The mummies of Yuya and Tuya.

The mummies of Yuya and Tuya. (Youtube Screenshot)

The mummies were partly unwrapped but according to Quibell, Yuya’s features were perfectly preserved. He was overwhelmed by the magnificent face of a man who died thousands of years ago. He had blue glass and quartz eyes, which made his face look even more alive. The mummy was placed in a nest of four coffins. One of these was in a rectangular shape, while the other three were anthropoid. The faces of both mummies were covered with the impressive masks made of cartonnage – linen stiffened with plaster. The one which belonged to Tuya was broken, but later restored by Egyptologists.

Apart from the mummies, archaeologists discovered anthropoid coffins, a box coffin, mummy bands, headpieces, amulets, scarabs, a Canopy/Box Coffin, truncated cones, canopic chests, canopic jars, Osiris beds, shabtis, shabti boxes, shabti tools, magical statues, papyri, model coffins, scribe's palettes, Osiris cenotaphs, chariots, whipstocks, beds, a ba-bird, golden chairs, wigs and wig baskets, mirrors, sistrums, kohl tubes, mats, sandals, staves, pottery and stone vessels, jars with embalming products, meat boxes, remains of plants, jewelry, dummy vessels, small seals, and many other goods.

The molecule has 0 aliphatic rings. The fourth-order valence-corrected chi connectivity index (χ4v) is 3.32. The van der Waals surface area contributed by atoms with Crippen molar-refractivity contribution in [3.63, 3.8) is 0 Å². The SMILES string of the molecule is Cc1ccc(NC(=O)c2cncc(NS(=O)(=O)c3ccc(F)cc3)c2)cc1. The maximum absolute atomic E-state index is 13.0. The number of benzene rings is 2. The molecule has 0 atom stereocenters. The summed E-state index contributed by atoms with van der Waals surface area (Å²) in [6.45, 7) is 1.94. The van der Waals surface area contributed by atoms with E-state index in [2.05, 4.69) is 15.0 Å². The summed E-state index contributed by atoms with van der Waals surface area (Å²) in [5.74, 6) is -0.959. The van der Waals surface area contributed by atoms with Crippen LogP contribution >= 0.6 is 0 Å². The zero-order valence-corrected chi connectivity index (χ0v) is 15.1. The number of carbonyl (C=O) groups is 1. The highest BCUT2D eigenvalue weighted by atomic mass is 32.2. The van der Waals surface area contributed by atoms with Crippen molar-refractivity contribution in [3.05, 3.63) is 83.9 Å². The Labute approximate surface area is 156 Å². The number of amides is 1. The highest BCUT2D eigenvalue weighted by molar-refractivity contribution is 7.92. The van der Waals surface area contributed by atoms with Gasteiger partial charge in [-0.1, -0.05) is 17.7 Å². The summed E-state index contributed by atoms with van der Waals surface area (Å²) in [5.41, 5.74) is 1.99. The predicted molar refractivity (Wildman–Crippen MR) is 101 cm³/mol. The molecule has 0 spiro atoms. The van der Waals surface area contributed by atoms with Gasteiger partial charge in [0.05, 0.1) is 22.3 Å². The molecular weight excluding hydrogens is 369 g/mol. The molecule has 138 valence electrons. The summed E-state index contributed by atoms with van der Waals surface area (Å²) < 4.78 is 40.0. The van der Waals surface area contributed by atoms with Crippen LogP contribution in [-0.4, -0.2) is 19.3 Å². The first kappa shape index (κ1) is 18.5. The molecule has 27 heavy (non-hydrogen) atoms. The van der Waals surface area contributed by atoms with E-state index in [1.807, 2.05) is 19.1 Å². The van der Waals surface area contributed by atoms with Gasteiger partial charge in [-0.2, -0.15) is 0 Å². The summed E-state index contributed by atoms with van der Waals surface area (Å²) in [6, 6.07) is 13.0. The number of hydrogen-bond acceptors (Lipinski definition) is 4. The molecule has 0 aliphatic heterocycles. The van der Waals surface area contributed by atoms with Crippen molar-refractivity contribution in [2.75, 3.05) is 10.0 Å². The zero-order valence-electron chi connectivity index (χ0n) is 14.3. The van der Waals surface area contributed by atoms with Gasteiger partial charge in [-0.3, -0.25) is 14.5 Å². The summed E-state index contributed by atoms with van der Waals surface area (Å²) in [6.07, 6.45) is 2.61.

A baked clay food storage jar from the tomb of Yuya and Tuya.

A baked clay food storage jar from the tomb of Yuya and Tuya. (Public Domain)

One of the most impressive of the artifacts discovered in the tomb was a complete and well-preserved chariot. It is believed that it may have been the best preserved chariot in the world. It was not decorated, but it is beautiful in its simplicity - with the spirals and rosettes in gilded plaster it is a striking artifact. Moreover, the jewelry boxes decorated with ivory, faience, and ebony were inscribed with golden letters.